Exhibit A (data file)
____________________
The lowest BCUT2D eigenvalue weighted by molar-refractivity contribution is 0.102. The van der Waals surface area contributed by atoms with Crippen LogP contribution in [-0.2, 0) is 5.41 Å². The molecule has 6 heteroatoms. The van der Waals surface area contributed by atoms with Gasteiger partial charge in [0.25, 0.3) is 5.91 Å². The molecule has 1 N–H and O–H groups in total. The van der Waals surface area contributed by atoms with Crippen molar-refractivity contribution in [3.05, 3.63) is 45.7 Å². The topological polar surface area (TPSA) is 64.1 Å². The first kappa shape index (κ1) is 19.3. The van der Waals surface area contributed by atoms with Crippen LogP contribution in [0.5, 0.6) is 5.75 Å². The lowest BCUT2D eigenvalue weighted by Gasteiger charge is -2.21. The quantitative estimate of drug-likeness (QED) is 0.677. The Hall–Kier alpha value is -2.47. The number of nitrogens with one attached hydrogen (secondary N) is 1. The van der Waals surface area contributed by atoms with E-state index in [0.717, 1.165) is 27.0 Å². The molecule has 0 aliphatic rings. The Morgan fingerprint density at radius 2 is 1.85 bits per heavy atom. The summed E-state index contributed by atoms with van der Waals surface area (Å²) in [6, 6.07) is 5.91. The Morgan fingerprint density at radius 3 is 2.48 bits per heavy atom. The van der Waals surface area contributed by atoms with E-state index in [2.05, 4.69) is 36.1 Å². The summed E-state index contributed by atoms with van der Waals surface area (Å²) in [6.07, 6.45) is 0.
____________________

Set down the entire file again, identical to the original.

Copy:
The lowest BCUT2D eigenvalue weighted by molar-refractivity contribution is 0.102. The van der Waals surface area contributed by atoms with Crippen LogP contribution in [-0.2, 0) is 5.41 Å². The molecule has 6 heteroatoms. The van der Waals surface area contributed by atoms with Gasteiger partial charge in [0.25, 0.3) is 5.91 Å². The molecule has 1 N–H and O–H groups in total. The van der Waals surface area contributed by atoms with Crippen molar-refractivity contribution in [3.05, 3.63) is 45.7 Å². The topological polar surface area (TPSA) is 64.1 Å². The first kappa shape index (κ1) is 19.3. The van der Waals surface area contributed by atoms with Crippen LogP contribution in [0.5, 0.6) is 5.75 Å². The lowest BCUT2D eigenvalue weighted by Gasteiger charge is -2.21. The quantitative estimate of drug-likeness (QED) is 0.677. The Hall–Kier alpha value is -2.47. The number of nitrogens with one attached hydrogen (secondary N) is 1. The van der Waals surface area contributed by atoms with E-state index in [0.717, 1.165) is 27.0 Å². The molecule has 0 aliphatic rings. The Morgan fingerprint density at radius 2 is 1.85 bits per heavy atom. The summed E-state index contributed by atoms with van der Waals surface area (Å²) in [6, 6.07) is 5.91. The Morgan fingerprint density at radius 3 is 2.48 bits per heavy atom. The van der Waals surface area contributed by atoms with E-state index in [2.05, 4.69) is 36.1 Å². The summed E-state index contributed by atoms with van der Waals surface area (Å²) in [6.07, 6.45) is 0.